Stud Dog Fads Erode Breed Health Perhaps the time has come for breeders and puppy purchasers to consider the health of the overall gene pool when making breeding and buying decisions. Overuse of a limited number of individual male dogs, regardless of their unquestionable contribution of desirable characteristics, eliminates the distribution of genetic combination from other individuals and will narrow the genetic diversity of any breed. Do you want to see your breed suffer the fate of an overall decrease in health and longevity that is the inevitable result of a genetic bottleneck? While addressing the emergence of specific diseases with testing and genetic registries is one tool to utilize, it overlooks the underlying problem caused by the lack of genetic diversity.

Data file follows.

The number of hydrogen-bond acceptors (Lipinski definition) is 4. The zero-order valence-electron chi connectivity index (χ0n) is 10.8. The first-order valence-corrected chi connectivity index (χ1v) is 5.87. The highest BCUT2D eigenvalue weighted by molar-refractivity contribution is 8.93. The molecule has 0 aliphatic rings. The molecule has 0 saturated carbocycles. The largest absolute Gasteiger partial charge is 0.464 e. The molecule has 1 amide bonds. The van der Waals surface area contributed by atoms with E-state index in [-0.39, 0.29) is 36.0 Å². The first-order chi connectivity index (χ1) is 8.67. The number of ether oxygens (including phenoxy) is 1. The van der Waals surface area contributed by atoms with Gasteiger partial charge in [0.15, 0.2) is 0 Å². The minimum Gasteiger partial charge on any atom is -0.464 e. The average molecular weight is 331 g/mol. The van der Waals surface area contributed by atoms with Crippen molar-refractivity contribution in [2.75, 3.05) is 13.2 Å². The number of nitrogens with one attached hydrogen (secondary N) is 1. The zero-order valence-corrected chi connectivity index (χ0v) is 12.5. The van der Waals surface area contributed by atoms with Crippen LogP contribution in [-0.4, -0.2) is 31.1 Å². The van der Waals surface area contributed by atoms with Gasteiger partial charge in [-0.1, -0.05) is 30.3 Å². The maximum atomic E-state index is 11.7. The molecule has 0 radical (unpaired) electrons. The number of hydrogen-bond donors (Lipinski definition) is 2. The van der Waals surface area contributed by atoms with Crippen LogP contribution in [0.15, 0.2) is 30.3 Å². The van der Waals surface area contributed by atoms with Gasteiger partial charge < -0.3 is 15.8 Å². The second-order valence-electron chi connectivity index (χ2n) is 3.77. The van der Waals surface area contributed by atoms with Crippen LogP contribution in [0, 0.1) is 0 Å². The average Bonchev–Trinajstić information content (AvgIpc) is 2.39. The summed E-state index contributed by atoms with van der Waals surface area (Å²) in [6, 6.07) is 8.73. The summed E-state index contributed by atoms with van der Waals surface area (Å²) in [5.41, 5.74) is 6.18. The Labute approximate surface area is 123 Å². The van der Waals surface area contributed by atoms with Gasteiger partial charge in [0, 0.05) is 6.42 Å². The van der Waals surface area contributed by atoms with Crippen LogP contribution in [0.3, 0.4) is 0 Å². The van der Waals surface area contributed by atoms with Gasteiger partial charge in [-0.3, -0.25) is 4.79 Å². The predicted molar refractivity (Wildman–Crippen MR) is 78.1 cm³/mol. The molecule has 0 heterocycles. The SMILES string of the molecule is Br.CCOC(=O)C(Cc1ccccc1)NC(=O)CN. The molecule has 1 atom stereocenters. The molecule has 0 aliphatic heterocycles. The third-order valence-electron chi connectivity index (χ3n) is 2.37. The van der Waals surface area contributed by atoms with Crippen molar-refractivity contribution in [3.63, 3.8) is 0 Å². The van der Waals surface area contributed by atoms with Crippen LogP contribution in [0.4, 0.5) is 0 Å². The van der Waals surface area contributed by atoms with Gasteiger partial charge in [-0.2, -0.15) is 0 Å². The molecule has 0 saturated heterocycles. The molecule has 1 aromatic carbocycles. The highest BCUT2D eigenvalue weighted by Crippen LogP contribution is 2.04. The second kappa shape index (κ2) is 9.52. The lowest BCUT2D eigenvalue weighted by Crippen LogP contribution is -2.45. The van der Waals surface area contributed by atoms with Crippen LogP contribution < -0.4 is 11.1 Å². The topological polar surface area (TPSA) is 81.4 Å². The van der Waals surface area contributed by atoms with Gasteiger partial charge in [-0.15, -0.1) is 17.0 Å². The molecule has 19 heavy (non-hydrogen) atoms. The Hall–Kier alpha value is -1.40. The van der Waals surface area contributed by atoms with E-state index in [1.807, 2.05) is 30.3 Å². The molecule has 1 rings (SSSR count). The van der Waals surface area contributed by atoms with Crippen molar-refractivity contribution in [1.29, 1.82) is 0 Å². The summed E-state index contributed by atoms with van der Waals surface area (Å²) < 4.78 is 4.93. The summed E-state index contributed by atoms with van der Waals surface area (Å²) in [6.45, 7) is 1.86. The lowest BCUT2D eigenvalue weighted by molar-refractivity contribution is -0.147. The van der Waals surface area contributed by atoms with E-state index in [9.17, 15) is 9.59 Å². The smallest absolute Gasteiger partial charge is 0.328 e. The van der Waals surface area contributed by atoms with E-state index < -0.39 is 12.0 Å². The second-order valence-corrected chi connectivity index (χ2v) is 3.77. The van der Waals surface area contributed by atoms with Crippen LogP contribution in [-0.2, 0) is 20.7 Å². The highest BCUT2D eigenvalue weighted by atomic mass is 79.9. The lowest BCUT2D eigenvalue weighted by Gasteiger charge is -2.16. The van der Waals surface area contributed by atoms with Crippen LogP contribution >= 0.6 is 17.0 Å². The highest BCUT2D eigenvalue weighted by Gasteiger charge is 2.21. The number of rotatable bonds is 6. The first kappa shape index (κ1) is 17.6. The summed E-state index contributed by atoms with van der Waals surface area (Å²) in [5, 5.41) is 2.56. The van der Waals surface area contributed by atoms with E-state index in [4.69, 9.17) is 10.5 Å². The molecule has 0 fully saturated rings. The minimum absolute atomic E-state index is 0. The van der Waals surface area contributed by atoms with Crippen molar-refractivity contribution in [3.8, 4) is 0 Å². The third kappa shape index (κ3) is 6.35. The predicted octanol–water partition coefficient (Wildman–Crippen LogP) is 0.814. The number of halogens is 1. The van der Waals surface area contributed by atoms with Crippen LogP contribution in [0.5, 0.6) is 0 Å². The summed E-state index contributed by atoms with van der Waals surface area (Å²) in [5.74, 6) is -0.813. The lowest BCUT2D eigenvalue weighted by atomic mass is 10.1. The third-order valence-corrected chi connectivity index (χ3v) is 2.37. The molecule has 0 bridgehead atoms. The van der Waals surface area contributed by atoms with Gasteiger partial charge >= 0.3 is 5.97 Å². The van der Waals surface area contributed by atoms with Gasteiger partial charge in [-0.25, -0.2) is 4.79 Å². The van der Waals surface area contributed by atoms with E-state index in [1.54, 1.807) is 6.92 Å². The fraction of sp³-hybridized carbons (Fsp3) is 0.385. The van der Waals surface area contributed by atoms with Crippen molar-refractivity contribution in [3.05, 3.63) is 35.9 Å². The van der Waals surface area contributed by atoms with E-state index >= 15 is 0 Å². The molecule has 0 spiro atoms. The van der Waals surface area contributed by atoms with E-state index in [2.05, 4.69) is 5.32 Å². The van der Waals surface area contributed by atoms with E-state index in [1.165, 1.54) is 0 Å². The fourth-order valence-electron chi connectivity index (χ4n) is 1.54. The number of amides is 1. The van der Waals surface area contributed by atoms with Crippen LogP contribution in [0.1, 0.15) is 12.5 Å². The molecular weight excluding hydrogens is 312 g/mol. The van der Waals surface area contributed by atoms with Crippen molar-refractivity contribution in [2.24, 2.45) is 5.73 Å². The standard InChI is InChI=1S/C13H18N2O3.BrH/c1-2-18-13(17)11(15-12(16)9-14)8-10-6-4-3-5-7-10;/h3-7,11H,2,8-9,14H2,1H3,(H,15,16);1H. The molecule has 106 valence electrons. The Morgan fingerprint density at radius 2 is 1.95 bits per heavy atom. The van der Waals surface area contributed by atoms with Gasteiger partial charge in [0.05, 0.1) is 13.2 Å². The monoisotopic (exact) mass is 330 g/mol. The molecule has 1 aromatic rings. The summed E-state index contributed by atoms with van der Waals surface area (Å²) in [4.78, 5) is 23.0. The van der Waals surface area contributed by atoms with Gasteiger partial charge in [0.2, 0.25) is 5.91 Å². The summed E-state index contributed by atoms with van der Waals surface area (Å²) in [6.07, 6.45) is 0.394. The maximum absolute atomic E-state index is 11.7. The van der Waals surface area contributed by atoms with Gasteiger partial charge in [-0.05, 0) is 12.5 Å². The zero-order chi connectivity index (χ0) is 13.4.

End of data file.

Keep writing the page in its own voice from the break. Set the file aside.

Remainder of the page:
Dependence on testing and registries may sidestep the larger issue of limiting the overuse of stud dogs. This, in the long haul, can doom a breed to suffering an ever increasing number of genetic problems. As the gene pool narrows each additional disease will become that much more difficult to "breed away from" until, because a completely clean unrelated bloodline will no longer exist, choices will be limited to the lesser of numerous evils. It is no surprise that recent years have seen an explosion of concern regarding genetic diseases in almost every breed. While the particular disease, or multiple diseases, may vary from breed to breed, the trend is the same.
Breeding for Genetic Health by Carole Adley is only one of many articles addressing this topic. Read it carefully and consider the implications of your choices for the health of your breed before you settle on a popular stud dog for your bitch or purchase a puppy out of that dog. As long as money or prestige is being placed on the appearance of a particular dog in the pedigree, that dog will continue to be used to the exclusion of other worthy individuals. Remember: In a free market economy an effective economic boycott makes a powerful statement. From atop the Soapbox, by Ellen Raper.
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